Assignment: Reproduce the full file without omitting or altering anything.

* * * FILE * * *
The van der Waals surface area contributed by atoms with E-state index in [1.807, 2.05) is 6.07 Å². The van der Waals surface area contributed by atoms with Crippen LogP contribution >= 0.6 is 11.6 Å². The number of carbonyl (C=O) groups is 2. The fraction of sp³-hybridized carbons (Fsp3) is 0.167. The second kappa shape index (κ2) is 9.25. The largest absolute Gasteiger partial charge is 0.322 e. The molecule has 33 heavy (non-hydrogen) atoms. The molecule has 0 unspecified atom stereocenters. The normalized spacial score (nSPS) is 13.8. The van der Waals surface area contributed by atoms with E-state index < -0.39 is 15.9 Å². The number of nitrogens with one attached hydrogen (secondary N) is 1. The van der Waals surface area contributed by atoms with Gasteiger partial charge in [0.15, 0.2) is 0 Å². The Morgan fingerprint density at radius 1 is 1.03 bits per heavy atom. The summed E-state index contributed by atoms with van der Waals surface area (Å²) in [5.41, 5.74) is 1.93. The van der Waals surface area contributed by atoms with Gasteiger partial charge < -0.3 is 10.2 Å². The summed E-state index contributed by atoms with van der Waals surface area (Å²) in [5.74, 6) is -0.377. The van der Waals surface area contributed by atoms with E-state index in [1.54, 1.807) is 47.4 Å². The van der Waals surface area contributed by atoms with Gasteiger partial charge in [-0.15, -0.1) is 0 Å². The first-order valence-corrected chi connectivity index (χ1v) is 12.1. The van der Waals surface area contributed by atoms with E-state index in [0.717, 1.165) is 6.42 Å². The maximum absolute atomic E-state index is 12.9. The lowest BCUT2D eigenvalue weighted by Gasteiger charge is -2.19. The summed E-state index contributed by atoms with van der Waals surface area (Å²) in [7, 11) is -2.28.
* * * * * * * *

The van der Waals surface area contributed by atoms with E-state index in [1.807, 2.05) is 6.07 Å². The van der Waals surface area contributed by atoms with Crippen LogP contribution >= 0.6 is 11.6 Å². The number of carbonyl (C=O) groups is 2. The fraction of sp³-hybridized carbons (Fsp3) is 0.167. The second kappa shape index (κ2) is 9.25. The largest absolute Gasteiger partial charge is 0.322 e. The molecule has 33 heavy (non-hydrogen) atoms. The molecule has 0 unspecified atom stereocenters. The normalized spacial score (nSPS) is 13.8. The van der Waals surface area contributed by atoms with E-state index < -0.39 is 15.9 Å². The number of nitrogens with one attached hydrogen (secondary N) is 1. The van der Waals surface area contributed by atoms with Gasteiger partial charge in [0.15, 0.2) is 0 Å². The Morgan fingerprint density at radius 1 is 1.03 bits per heavy atom. The summed E-state index contributed by atoms with van der Waals surface area (Å²) in [5.41, 5.74) is 1.93. The van der Waals surface area contributed by atoms with Gasteiger partial charge < -0.3 is 10.2 Å². The summed E-state index contributed by atoms with van der Waals surface area (Å²) in [5.74, 6) is -0.377. The van der Waals surface area contributed by atoms with E-state index in [1.54, 1.807) is 47.4 Å². The van der Waals surface area contributed by atoms with Gasteiger partial charge in [-0.15, -0.1) is 0 Å². The first-order valence-corrected chi connectivity index (χ1v) is 12.1. The van der Waals surface area contributed by atoms with E-state index in [0.717, 1.165) is 6.42 Å². The maximum absolute atomic E-state index is 12.9. The lowest BCUT2D eigenvalue weighted by Gasteiger charge is -2.19. The summed E-state index contributed by atoms with van der Waals surface area (Å²) in [7, 11) is -2.28.